From a young age, Manganiyars participate in all-night singing sessions that the community holds for themselves as well as for their patrons on special occasions. The children are encouraged to sing along in groups without inhibition, try their hands at instruments such as dhol or khartal and learn to enjoy spontaneous expression. Many of the vocalists are therefore adept instrumentalists too and vice versa.

It is no wonder, then, that Manganiyars grow up to be artistes who sing full throated without the slightest tinge of stage fright—whether they are performing at the opulent Umaid Bhawan, The Rambagh Palace or august gatherings at Lincoln Center, Carnegie Hall, Kennedy Center or the Royal Festival Hall in London, the Paris Opera or the Kremlin in Russia. Most Manganiyars also enthral their audiences with Sufi kalaams of Baba Bulleh Shah, Mirabai, Shahbaz Qalandar and Kabir at much awaited festivals.

Glory on the global map

“Besides their God-given sense of sur, the Manganiyars also have an extraordinary sense of rhythm,” opines Kuldeep Kothari, Secretary of Rupayan Sansthan. According to him, it is because of their inborn sense of rhythm that the Manganiyars have successfully collaborated not just with other Indian folk music traditions such as Baul of Bengal or Carnatic music of Southern India but also with global sounds—be it the Flamenco of Spain or in productions like Manganiyar Seduction by Roysten Abel.

Kuldeepji should know. His father was none other than Komal Kothari, who was affectionately referred to as an encyclopaedia of Rajasthani lok sangeet by even the most learned scholars and musicians. It was all thanks to the duo of the storyteller Vijaydan Detha and the lok sangeet aficionado Komalda that Manganiyars along with musicians from other Rajasthani communities such as Kalbeliyas, Langas, Bhopas and Meghwals, first started performing on stage, outside Rajasthan, and eventually outside India. Until then, most of these artistes had never used microphones and their musical performances were limited to their own or at the most their neighbouring villages. “One of his foremost contributions to Rajasthani folk has been the colossal recording and documentation of the folk repertoire, which my father achieved by travelling to and covering about 30,000 villages of the state,” claims Kuldeep. All this was done on spools which the doyen’s son is now in the process of digitising.

A repertoire of music

The Manganiyar artistes have come a long, long way. A large section of them have performed and travelled all over the world and have left audiences—who do not follow even a word of their vocabulary—utterly mesmerised with their energy, the catchiness of the compositions and, of course, their virtuosity. Many have also been richly recognised. The late Sakarji was one of the first instrumentalists to receive a Padma Award in 2012. Recently, one of their most beloved vocalists, Anwar Khanji, who has performed in 55 countries worldwide but remains as grounded as ever, was honoured with a Padma Shree at Rashtrapati Bhavan. A wizard with the clapper instrument called khartaal, Gazi Khanji from Barna village in Jaisalmer has been the recipient of Sangeet Natak Akademi Puraskar in 2018. Artistes like Mame Khan from Satto village in Jaisalmer and Swaroop Khan from Barmer have done playback singing for films. Mame Khan has also been the first Manganiyar to have walked the red carpet at Cannes Film Festival in 2022.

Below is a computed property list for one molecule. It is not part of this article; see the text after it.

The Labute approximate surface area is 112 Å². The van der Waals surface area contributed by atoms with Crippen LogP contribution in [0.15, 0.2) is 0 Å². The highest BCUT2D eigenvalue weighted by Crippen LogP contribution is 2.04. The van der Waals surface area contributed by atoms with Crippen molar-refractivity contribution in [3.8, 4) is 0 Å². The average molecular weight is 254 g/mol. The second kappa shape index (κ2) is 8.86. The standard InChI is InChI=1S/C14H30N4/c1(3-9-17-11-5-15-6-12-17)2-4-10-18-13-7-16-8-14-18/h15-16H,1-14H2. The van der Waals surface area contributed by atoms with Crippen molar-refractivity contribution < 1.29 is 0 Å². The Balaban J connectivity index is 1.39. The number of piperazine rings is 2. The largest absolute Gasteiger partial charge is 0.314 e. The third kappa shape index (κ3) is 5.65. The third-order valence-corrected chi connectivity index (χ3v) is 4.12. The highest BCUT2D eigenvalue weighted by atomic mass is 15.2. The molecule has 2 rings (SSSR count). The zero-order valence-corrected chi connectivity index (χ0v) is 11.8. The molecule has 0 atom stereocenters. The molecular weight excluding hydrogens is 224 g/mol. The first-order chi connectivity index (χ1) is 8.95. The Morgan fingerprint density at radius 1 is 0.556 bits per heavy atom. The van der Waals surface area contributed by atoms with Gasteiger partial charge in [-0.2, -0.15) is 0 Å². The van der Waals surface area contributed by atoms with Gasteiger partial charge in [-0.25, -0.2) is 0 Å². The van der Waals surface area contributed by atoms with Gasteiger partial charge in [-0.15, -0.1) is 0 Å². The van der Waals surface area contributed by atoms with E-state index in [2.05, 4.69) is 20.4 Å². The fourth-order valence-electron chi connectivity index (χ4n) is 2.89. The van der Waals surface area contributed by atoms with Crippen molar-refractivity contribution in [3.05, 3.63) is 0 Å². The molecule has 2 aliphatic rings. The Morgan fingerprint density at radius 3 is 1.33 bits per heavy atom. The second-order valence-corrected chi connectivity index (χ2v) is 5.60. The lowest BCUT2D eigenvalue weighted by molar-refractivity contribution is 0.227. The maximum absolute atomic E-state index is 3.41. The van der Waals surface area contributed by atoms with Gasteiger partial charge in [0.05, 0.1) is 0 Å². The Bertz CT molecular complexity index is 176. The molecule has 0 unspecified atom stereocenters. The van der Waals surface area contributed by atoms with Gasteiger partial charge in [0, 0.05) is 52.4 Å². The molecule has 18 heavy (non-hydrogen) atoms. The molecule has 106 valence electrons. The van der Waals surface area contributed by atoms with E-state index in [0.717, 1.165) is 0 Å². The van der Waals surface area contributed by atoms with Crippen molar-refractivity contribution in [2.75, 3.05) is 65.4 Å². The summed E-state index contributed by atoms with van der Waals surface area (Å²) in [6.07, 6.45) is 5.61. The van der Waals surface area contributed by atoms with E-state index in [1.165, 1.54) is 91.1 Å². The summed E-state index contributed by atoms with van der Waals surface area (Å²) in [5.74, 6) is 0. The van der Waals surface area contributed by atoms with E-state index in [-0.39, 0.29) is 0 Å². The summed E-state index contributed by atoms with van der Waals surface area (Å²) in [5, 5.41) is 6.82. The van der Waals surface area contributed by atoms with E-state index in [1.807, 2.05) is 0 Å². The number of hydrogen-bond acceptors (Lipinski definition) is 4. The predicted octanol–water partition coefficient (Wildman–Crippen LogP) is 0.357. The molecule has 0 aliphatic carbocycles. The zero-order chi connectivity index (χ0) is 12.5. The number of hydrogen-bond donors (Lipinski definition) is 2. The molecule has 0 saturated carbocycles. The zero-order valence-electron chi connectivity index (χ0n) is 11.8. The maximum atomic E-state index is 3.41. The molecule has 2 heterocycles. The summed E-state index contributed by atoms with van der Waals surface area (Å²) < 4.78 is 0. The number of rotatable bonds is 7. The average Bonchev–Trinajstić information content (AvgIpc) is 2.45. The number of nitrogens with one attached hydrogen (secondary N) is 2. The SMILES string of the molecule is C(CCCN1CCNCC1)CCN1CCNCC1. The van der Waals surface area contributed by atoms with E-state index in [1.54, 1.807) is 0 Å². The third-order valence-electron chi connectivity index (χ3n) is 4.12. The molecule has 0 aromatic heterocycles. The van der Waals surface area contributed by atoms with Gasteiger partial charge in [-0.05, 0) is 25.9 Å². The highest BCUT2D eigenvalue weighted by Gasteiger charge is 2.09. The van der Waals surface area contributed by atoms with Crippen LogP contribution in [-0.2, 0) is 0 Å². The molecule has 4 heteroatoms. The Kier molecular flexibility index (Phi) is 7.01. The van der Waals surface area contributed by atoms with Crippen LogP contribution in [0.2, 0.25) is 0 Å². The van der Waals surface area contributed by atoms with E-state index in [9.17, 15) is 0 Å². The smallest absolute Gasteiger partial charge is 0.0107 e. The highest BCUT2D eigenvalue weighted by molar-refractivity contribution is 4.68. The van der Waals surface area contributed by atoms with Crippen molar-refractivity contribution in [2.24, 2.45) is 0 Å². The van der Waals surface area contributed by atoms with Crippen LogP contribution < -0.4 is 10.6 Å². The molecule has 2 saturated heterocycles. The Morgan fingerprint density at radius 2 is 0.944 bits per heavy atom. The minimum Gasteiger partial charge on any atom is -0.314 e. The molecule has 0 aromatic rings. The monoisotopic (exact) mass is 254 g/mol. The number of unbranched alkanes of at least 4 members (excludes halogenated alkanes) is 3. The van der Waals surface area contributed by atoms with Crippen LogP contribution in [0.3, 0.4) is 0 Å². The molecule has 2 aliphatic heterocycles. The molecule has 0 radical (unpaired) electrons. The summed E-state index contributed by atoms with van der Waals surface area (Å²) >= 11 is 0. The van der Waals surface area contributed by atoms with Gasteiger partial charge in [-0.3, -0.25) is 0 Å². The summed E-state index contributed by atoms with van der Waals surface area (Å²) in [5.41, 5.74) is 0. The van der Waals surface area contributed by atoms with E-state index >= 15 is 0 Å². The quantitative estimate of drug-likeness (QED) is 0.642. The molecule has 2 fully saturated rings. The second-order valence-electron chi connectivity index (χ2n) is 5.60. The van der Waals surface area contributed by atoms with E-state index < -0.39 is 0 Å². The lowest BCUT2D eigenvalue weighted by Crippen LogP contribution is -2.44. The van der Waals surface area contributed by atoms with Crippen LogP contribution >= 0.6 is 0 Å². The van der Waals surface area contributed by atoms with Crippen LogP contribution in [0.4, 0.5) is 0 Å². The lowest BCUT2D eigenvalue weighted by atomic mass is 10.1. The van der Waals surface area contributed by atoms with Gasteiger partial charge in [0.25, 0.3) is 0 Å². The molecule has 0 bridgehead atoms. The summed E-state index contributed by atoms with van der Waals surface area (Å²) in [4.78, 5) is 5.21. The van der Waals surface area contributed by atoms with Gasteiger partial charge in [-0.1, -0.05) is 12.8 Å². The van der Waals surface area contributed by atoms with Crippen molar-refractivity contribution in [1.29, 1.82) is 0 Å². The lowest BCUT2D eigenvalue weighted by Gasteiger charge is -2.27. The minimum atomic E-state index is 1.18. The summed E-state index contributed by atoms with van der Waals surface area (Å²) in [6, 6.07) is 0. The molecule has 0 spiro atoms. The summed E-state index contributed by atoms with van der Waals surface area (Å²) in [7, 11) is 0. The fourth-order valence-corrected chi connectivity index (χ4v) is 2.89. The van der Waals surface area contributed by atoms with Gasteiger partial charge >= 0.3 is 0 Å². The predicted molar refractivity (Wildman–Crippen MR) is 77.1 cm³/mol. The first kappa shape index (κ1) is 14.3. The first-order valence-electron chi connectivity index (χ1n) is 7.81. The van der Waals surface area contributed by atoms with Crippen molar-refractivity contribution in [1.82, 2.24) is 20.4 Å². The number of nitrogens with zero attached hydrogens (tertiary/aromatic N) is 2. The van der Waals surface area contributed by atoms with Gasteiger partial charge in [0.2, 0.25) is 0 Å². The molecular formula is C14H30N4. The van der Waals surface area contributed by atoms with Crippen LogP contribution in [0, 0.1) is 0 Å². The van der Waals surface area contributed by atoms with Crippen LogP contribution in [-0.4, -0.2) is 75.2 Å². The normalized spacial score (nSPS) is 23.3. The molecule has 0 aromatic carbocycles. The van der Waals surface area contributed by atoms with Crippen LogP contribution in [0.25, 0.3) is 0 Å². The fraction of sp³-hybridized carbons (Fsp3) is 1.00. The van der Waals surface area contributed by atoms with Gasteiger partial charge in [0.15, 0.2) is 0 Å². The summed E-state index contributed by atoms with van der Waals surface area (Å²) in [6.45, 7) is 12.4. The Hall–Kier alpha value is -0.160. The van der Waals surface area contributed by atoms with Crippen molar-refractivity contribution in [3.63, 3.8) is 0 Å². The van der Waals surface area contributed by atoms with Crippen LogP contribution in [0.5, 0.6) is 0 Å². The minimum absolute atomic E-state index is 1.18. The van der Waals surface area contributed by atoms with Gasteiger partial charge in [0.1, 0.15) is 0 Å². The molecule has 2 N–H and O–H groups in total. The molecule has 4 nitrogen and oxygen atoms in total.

Manganiyars open their performances with the colloquial greeting of khamma ghani which has come to denote warm greetings but was originally meant to honour the bravado of Bappa Rawal Khumaans who drove away Arab invaders way back in the 17th century. On stage in groups of 5-6, all artistes give vocal support in the chorus and crescendo though there may be only 1-2 lead vocalists. The others embellish the compositions with traditional Rajasthani folk instruments that include dhol, dholak, khartaal, kamaicha (percussion), sarangi, ravanhatta (string) and algoza and morchhang (wind).

Deeply connected to the ecology of the desert and inspired by nature, their vast repertoire calls out to the Lord of rains, Indra, celebrates the change of seasons, and welcomes migratory birds besides hailing local deities, pirs, fakirs, gods and goddesses. At other times, their rustic voices drift across dunes singing timeless love ballads such as Dhola-Maru.

Vinod Joshi, Director of a popular folk festival called Momasar Utsav, and someone who has been associated with lok sangeet for a long time, summarises it all quite well. “Manganiyar music sensitively portrays every aspect of Rajasthan’s traditions, its culture, and its beliefs. It is a musical representation of our way of life. Also, since it is as simple as it is deep, it instantly finds a place in the hearts of its listeners, anywhere in the world.”

We are listening.